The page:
Daily Herald (Arlington Heights, IL) June 26, 2011 Byline: Associated Press Nick Charles, a former taxi driver who became CNN’s first sports anchor, died Saturday after a two-year struggle with bladder cancer, the cable network reported.

He died peacefully at his New Mexico home, his wife, Cory, told the network. He was 64.

Nicholas Charles Nickeas grew up in Chicago, working late-night jobs in high school to help his family, according to CNN. He eventually went to college to study communications and drove a taxi to help pay his tuition.

He was still driving taxis in 1970 when he landed his first gig with WICS in Springfield. That’s when he adopted the name Nick Charles at the urging of his news director, the network said.

Charles later left Springfield to work at local stations in Baltimore and Washington and then began at Atlanta-based CNN on the network’s first day in 1980.

He made his name before a national audience teaming with Fred Hickman for almost 20 years on “Sports Tonight,” a daily highlight show that battled with ESPN for viewers. Charles became such a popular TV personality that Topps put his face on a trading card, CNN reported.

Actor Peter Falk died Thursday at age 83 in his Beverly Hills, Calif., home, according to a statement released Friday by family friend Larry Larson. But Columbo, Falk’s signature character, lives on as the shining ideal of anyone with a smudge on his tie, whose car isn’t the sportiest, who often seems clueless, who gets dissed by fancy people. go to web site 2007 porsche 911 gt3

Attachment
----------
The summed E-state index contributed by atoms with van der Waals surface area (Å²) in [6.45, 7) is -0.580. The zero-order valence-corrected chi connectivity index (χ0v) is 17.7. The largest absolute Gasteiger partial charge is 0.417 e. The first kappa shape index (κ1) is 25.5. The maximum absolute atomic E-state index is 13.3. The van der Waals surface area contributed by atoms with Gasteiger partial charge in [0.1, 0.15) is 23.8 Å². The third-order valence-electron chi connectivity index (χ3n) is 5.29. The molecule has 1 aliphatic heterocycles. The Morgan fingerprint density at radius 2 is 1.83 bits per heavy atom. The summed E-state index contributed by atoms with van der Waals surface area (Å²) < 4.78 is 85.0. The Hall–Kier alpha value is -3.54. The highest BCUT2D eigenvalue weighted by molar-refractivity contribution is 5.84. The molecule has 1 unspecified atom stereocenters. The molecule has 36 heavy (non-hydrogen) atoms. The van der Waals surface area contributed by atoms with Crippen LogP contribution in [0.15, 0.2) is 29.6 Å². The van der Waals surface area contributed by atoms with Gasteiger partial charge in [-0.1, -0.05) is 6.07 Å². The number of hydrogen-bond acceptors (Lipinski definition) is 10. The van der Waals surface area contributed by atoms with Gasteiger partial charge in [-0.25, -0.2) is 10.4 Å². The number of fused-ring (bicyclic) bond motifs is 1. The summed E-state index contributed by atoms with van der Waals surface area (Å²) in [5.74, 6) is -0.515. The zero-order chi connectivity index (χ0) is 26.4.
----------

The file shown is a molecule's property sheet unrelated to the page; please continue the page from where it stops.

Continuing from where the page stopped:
As a police detective, Columbo’s interview technique was famously disjointed, with his inevitable awkward afterthought (“Ahhh, there’s just one more thing …”) that tried the patience of his suspect as he was halfway out the door.

Falk is survived by his wife Shera and his two daughters.

“Jackass” star Ryan Dunn, who along with his cast mates made Americans cringe and snicker through vulgar stunts in their multimillion-dollar TV and movie franchise, was killed early Monday in a fiery car crash. He was 34.

Dunn, a daredevil who gained notoriety for diving into a sewage tank and performing other unsavory stunts, was driving his 2007 Porsche in suburban Philadelphia when it careened off the road, flipped over a guardrail and crashed into the woods before bursting into flames. A passenger, Zachary Hartwell, 30, of West Chester, Pa., was also killed, and speed may have been a factor in the crash, West Goshen Township police said.